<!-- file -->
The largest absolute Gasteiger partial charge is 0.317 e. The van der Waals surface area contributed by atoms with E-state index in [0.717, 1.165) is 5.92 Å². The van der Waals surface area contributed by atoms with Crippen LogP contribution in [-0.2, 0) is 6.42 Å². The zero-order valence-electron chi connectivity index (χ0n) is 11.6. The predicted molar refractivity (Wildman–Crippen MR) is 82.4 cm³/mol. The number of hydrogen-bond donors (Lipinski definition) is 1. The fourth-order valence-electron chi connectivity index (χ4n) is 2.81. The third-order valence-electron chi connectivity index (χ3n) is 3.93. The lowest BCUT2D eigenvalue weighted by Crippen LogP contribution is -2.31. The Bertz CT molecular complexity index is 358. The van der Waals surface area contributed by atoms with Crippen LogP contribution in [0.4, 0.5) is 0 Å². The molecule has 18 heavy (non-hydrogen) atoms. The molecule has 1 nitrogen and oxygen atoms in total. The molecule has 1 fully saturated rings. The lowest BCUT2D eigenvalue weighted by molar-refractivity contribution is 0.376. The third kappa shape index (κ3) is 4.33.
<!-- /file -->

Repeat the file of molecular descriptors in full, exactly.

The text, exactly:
The largest absolute Gasteiger partial charge is 0.317 e. The van der Waals surface area contributed by atoms with E-state index in [0.717, 1.165) is 5.92 Å². The van der Waals surface area contributed by atoms with Crippen LogP contribution in [-0.2, 0) is 6.42 Å². The zero-order valence-electron chi connectivity index (χ0n) is 11.6. The predicted molar refractivity (Wildman–Crippen MR) is 82.4 cm³/mol. The number of hydrogen-bond donors (Lipinski definition) is 1. The fourth-order valence-electron chi connectivity index (χ4n) is 2.81. The third-order valence-electron chi connectivity index (χ3n) is 3.93. The lowest BCUT2D eigenvalue weighted by Crippen LogP contribution is -2.31. The Bertz CT molecular complexity index is 358. The van der Waals surface area contributed by atoms with Crippen LogP contribution in [0.4, 0.5) is 0 Å². The molecule has 18 heavy (non-hydrogen) atoms. The molecule has 1 nitrogen and oxygen atoms in total. The molecule has 1 fully saturated rings. The lowest BCUT2D eigenvalue weighted by molar-refractivity contribution is 0.376. The third kappa shape index (κ3) is 4.33.